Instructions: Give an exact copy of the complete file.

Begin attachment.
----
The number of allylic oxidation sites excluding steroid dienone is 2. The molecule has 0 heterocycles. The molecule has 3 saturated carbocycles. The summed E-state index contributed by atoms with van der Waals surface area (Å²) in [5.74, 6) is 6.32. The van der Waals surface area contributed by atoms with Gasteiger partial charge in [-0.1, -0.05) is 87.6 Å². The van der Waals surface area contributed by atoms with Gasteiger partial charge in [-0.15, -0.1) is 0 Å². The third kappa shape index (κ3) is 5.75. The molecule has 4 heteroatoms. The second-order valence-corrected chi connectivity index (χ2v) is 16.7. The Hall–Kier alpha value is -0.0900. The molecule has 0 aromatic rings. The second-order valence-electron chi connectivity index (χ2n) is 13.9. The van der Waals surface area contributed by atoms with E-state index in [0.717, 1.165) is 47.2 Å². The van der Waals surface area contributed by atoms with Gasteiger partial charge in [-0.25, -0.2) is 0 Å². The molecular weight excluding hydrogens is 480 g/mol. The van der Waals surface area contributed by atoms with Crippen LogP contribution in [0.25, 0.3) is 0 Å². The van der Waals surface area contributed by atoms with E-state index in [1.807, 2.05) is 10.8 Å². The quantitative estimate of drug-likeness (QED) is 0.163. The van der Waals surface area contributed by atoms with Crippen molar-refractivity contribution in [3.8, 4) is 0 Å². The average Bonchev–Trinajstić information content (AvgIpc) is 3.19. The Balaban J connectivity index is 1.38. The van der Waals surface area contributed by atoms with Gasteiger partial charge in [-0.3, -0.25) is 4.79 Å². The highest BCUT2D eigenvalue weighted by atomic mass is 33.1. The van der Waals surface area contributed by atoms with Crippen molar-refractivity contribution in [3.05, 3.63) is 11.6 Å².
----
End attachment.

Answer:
The number of allylic oxidation sites excluding steroid dienone is 2. The molecule has 0 heterocycles. The molecule has 3 saturated carbocycles. The summed E-state index contributed by atoms with van der Waals surface area (Å²) in [5.74, 6) is 6.32. The van der Waals surface area contributed by atoms with Gasteiger partial charge in [-0.1, -0.05) is 87.6 Å². The van der Waals surface area contributed by atoms with Gasteiger partial charge in [-0.15, -0.1) is 0 Å². The third kappa shape index (κ3) is 5.75. The molecule has 4 heteroatoms. The second-order valence-corrected chi connectivity index (χ2v) is 16.7. The Hall–Kier alpha value is -0.0900. The molecule has 0 aromatic rings. The second-order valence-electron chi connectivity index (χ2n) is 13.9. The van der Waals surface area contributed by atoms with E-state index in [0.717, 1.165) is 47.2 Å². The van der Waals surface area contributed by atoms with Gasteiger partial charge in [-0.25, -0.2) is 0 Å². The molecular weight excluding hydrogens is 480 g/mol. The van der Waals surface area contributed by atoms with Crippen LogP contribution in [0.25, 0.3) is 0 Å². The van der Waals surface area contributed by atoms with E-state index in [1.807, 2.05) is 10.8 Å². The quantitative estimate of drug-likeness (QED) is 0.163. The van der Waals surface area contributed by atoms with Crippen molar-refractivity contribution in [3.8, 4) is 0 Å². The average Bonchev–Trinajstić information content (AvgIpc) is 3.19. The Balaban J connectivity index is 1.38. The van der Waals surface area contributed by atoms with Gasteiger partial charge in [-0.3, -0.25) is 4.79 Å². The highest BCUT2D eigenvalue weighted by atomic mass is 33.1. The van der Waals surface area contributed by atoms with Crippen molar-refractivity contribution in [3.05, 3.63) is 11.6 Å².